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Senior's Health

Steps for Avoiding, Recognizing and Treating Caregiver Fatigue

Care­givers sac­ri­fice a lot for those they care for, but, often­times, neglect their own health in the process. Between help­ing with every­day liv­ing, man­ag­ing med­ical care and tak­ing care of house­hold activ­i­ties, it is no sur­prise that many care­givers feel men­tal­ly and phys­i­cal­ly exhaust­ed over time. To help pre­vent symp­toms of burnout”, we have com­piled tips to rec­og­nize care­giv­er fatigue in your­self and oth­ers, as well as how to prac­tice self-care in such a demand­ing role.

Age and Your Eye Health

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It is nor­mal for you to expe­ri­ence changes in your vision through­out your life, and as you age, your risk of devel­op­ing cer­tain eye con­di­tions increas­es as well. For most peo­ple, changes in their eyes begin in their ear­ly to mid-40s and will con­tin­ue into their ear­ly 60s. The most com­mon visu­al change in old­er adults is dif­fi­cul­ty see­ing things close by, pri­mar­i­ly when read­ing or work­ing on a com­put­er. This is a con­di­tion called pres­by­opia, a nor­mal change in your eye­’s abil­i­ty to focus. This hap­pens when the lens of your eye los­es some of its flex­i­bil­i­ty, mak­ing it more dif­fi­cult for your eyes to shift eas­i­ly from objects far away to objects near­by. Typ­i­cal symp­toms include dif­fi­cul­ty read­ing print mate­ri­als includ­ing books, news­pa­pers or menus, espe­cial­ly in dim light. You may find your­self hold­ing objects away from you in order to see more clear­ly. Once it devel­ops, pres­by­opia will con­tin­ue to progress as you age. Indi­vid­u­als who already wear glass­es or con­tact lens­es may need to switch to bifo­cal or mul­ti­fo­cal lens­es for help with near and far dis­tances. Those who haven’t need­ed con­tacts or glass­es in the past may need to use read­ing glass­es mov­ing forward.

Growing Old Gracefully

Grow­ing old may be inevitable, how­ev­er, aging well is a choice. Thanks to med­ical advance­ments and increased access to care, the aver­age Amer­i­can is liv­ing to near­ly 80 years old. Tak­ing a proac­tive approach, and estab­lish­ing healthy habits now can help you to feel your best as you enter into your gold­en years. Our Inter­nal Med­i­cine physi­cians, as well as some of their active senior patients, share what you can do now to remain healthy, regard­less of your age.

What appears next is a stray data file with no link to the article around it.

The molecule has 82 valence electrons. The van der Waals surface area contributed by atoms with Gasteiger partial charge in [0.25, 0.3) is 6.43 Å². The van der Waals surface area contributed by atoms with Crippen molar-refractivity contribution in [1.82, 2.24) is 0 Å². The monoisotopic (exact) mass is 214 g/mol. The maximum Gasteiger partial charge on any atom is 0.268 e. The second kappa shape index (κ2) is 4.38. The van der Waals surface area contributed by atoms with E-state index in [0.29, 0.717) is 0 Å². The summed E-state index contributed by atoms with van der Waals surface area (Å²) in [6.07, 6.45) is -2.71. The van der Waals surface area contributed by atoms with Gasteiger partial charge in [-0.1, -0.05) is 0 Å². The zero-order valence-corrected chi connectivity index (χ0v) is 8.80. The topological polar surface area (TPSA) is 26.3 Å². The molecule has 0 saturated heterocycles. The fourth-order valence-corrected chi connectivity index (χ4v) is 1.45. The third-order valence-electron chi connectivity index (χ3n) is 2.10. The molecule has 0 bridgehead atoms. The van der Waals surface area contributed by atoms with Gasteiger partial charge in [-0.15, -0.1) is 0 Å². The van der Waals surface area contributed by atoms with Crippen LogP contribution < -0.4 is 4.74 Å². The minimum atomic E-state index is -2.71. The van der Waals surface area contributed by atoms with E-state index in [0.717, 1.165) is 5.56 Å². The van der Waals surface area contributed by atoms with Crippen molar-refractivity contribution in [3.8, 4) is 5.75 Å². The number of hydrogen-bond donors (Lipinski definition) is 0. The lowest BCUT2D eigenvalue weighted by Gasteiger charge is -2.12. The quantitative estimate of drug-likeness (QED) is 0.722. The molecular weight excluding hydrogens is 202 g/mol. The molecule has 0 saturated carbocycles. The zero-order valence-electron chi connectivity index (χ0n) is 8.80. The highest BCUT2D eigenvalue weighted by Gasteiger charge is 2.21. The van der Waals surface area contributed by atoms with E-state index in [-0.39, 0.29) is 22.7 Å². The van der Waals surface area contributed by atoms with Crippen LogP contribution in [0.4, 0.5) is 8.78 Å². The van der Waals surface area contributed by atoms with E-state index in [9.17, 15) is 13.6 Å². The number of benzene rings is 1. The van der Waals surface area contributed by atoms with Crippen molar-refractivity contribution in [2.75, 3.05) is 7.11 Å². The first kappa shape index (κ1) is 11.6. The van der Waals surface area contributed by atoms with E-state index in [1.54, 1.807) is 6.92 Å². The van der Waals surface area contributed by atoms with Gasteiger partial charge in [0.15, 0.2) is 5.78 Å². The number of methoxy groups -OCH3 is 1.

The Aging Spine

Essen­tial­ly, there are two fac­tors that can cause issues to the spine as we age. The first is change in the struc­tur­al integri­ty of the bone itself, oth­er­wise known as bone min­er­al den­si­ty. The sec­ond is wear and tear, or degen­er­a­tion, of the var­i­ous motion pro­duc­ing struc­tures of the spine. While there are a vari­ety of spine issues one may expe­ri­ence, these two types of con­di­tions tend to make up the major­i­ty of med­ical issues that bring patients to their doctor.

Cataract Removal (No Needle, No Stitches)

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Cataracts are the lead­ing cause of visu­al loss in adults 55 and over. A cataract is a cloud­ing of the nat­ur­al lens inside your eye. This lens, locat­ed behind the iris, works just like the lens of a cam­era — focus­ing light images on the reti­na, which sends images to the brain. The human lens can become so cloud­ed it pre­vents light and images from reach­ing the reti­na. A cataract can be the rea­son sharp objects become blurred, bright col­ors become dull, or see­ing at night is more dif­fi­cult. It may also be why read­ing glass­es or bifo­cals that used to help you no longer seem to be effective.